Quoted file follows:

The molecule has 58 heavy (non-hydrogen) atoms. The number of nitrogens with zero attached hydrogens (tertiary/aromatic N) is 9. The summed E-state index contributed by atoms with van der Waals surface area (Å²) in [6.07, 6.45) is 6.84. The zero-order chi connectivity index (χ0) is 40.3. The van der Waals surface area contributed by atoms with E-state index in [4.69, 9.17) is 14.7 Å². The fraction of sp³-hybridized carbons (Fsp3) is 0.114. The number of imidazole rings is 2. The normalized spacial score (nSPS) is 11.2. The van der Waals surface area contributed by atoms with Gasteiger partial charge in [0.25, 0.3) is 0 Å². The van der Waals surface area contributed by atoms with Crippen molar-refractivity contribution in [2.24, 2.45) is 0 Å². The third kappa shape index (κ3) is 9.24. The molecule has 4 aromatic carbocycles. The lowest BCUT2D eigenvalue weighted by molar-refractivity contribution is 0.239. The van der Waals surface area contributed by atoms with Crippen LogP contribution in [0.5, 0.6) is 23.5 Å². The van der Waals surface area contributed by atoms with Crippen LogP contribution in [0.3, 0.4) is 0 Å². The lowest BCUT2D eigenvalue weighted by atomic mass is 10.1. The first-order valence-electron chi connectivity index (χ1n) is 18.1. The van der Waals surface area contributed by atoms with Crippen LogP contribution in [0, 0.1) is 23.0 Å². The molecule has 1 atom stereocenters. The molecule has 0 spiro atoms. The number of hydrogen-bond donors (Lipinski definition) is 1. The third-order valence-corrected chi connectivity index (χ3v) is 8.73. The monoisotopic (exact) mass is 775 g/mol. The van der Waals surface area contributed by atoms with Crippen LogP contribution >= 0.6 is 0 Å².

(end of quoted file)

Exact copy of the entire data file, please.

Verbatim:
The molecule has 58 heavy (non-hydrogen) atoms. The number of nitrogens with zero attached hydrogens (tertiary/aromatic N) is 9. The summed E-state index contributed by atoms with van der Waals surface area (Å²) in [6.07, 6.45) is 6.84. The zero-order chi connectivity index (χ0) is 40.3. The van der Waals surface area contributed by atoms with E-state index in [4.69, 9.17) is 14.7 Å². The fraction of sp³-hybridized carbons (Fsp3) is 0.114. The number of imidazole rings is 2. The normalized spacial score (nSPS) is 11.2. The van der Waals surface area contributed by atoms with Gasteiger partial charge in [0.25, 0.3) is 0 Å². The van der Waals surface area contributed by atoms with Crippen molar-refractivity contribution in [2.24, 2.45) is 0 Å². The third kappa shape index (κ3) is 9.24. The molecule has 4 aromatic carbocycles. The lowest BCUT2D eigenvalue weighted by molar-refractivity contribution is 0.239. The van der Waals surface area contributed by atoms with Crippen LogP contribution in [0.5, 0.6) is 23.5 Å². The van der Waals surface area contributed by atoms with Crippen LogP contribution in [0.3, 0.4) is 0 Å². The lowest BCUT2D eigenvalue weighted by atomic mass is 10.1. The first-order valence-electron chi connectivity index (χ1n) is 18.1. The van der Waals surface area contributed by atoms with Crippen LogP contribution in [0, 0.1) is 23.0 Å². The molecule has 1 atom stereocenters. The molecule has 0 spiro atoms. The number of hydrogen-bond donors (Lipinski definition) is 1. The third-order valence-corrected chi connectivity index (χ3v) is 8.73. The monoisotopic (exact) mass is 775 g/mol. The van der Waals surface area contributed by atoms with Crippen LogP contribution >= 0.6 is 0 Å².